Tonight is when young beggars go collect all manner of candy from their neighbors. Tomorrow, they start to starve — or at least go hungry more often.
[Tomorrow] is when Supplemental Nutrition Assistance Program, or SNAP, benefits are set to fall for more than 47 million lower-income people — 1 in 7 Americans — most of whom live in households with children, seniors or people with disabilities. Barring congressional intervention, the maximum payment for a family of four will shrink from $668 a month to $632, or $432 over the course of a year.
That amounts to 21 meals per month, according to the U.S. Department of Agriculture. The cuts will leave participants in the program, better known as food stamps, with an average of $1.40 to spend on each meal. The amount people get could sink even more if Congress makes deeper cuts later this year when House and Senate lawmakers try to hammer out a farm bill.
The Nov. 1 benefit cuts “will be close to catastrophic for many people,” said Ross Fraser, a spokesman for Feeding America, the nation’s largest domestic hunger-relief charity, which estimates that this week’s SNAP reduction will result in a loss of nearly 2 billion meals for poor families next year.
Food stamps are the government’s biggest nutrition-assistance program for low-income people and, along with federal unemployment benefits, a key support system for the most vulnerable Americans. More than three-quarters of households getting food stamps include a child, elderly person or someone with a disability. Some 83 percent of families are at or below the official poverty line (roughly $11,500 for an individual and $23,500 for a family of four).
There’s much more at the excellent story at the above link if you’d like to read it — as you I hope you will.
And for those of you who want something even more extensive, here you go.
Who else will be getting the sharp end of the stick in the ribs tomorrow? Almost a million veterans!
Benefits from the Supplemental Nutrition Assistance Program (SNAP), otherwise known as food stamps, will automatically drop come Friday thanks to the loss of additional funds from the 2009 stimulus bill. That cut will hit about 900,000 of the country’s veterans,according to an analysis by the Center on Budget and Policy Priorities.
Nationwide, in any given month, a total of 900,000 veterans nationwide lived in households that relied on SNAP to provide food for their families in 2011,” CBPP writes. The number varies state to state, with over 100,000 veterans in households that rely on the benefits in Florida and Texas each.
But it’s OK, you see, so long as we all remember to say “thank you for your service.” Anyway, so much for the bad news, now for the bad news:
The automatic reduction in food stamps won’t likely be the last cut, however. House and Senate lawmakers are set to negotiate this week over a bill to continue funding the program, and House Republicans want to cut it by $40 billion, while Senate Democrats have proposed cutting it by $4 billion. If Republicans get their way, as many as 6 million people could be dropped from SNAP.
Really? This isn’t as bad as it’s going to get; we’re going to make it worse? Yes indeed!
House Agriculture Committee Chairman Frank Lucas (R-OK) introduced legislation on September 16 setting forth the House Republican leadership’s proposal to cut SNAP (the Supplemental Nutrition Assistance Program, formerly known as the food stamp program) by at least $39 billion over ten years. This is almost double the cut in the House Agriculture Committee farm bill and about ten times the SNAP cut in the Senate-passed farm bill. The proposal is expected to go to the House floor this week.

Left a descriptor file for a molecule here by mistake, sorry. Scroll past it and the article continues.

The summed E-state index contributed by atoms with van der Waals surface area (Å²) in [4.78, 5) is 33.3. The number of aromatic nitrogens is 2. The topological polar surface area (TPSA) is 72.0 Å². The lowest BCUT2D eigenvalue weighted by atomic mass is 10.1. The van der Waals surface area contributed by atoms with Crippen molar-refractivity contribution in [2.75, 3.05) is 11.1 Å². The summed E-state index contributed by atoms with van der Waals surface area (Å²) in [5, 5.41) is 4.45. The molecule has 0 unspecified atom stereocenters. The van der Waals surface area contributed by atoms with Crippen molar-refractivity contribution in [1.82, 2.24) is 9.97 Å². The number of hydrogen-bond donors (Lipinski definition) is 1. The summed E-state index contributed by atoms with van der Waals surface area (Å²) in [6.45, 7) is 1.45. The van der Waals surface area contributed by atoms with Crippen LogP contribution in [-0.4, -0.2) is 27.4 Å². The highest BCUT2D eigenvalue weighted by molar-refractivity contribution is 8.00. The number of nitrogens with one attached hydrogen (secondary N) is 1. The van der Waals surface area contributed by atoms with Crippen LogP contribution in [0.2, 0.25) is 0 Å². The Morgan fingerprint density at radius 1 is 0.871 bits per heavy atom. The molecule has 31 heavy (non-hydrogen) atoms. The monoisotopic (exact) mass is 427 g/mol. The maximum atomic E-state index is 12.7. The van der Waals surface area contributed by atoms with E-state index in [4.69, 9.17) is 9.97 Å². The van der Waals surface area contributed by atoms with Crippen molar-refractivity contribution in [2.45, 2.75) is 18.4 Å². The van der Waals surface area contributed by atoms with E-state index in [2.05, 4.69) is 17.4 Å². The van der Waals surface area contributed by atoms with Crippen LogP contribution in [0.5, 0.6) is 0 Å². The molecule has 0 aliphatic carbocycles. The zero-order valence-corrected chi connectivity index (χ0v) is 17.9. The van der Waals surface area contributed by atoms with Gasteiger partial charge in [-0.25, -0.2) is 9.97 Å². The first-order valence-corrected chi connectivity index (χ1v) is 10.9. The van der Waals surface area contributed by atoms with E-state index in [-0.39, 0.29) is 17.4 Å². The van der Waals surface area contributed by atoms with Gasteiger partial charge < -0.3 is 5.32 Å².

The legislation (H.R. 3102) incorporates all of the SNAP cuts and other nutrition provisions of the farm bill that House leaders sought unsuccessfully to pass in June, which would cut $20.5 billion from SNAP over ten years. It also adds new provisions designed to cut at least another $19 billion in benefits, primarily by eliminating states’ ability to secure waivers for high-unemployment areas from SNAP’s austere rule that limits benefits for jobless adults without children to just three months out of every three years.
The House SNAP bill is harsh. The Congressional Budget Office (CBO) estimates it would deny SNAP to approximately 3.8 million low-income people in 2014 and to an average of nearly 3 million people each year over the coming decade. Those who would be thrown off the program include some of the nation’s most destitute adults, as well as many low-income children, seniors, and families that work for low wages. The people the bill would cut off SNAP include but are not limited to:
- 1.7 million unemployed, childless adults in 2014 who live in areas of high unemployment — a group that has average income of only 22 percent of the poverty line (about $2,500 a year for a single individual) and for whom SNAP is, in most cases, the only government assistance they receive (this number will average 1 million a year over the coming decade);
- 2.1 million people in 2014, mostly low-income working families and low-income seniors, who have gross incomes or assets modestly above the federal SNAP limits but disposable income — the income that a family actually has available to spend on food and other needs — below the poverty line in most cases often because of high rent or child care costs. (This number will average 1.8 million a year over the coming decade.) In addition, 210,000 children in these families would also lose free school meals;
- Other poor, unemployed parents who want to work but cannot find a job or an opening in a training program — along with their children, other than infants.
So: Happy Halloween, everyone! Happy Thanksgiving, too! Merry Christmas! Hope you make it to the New Year.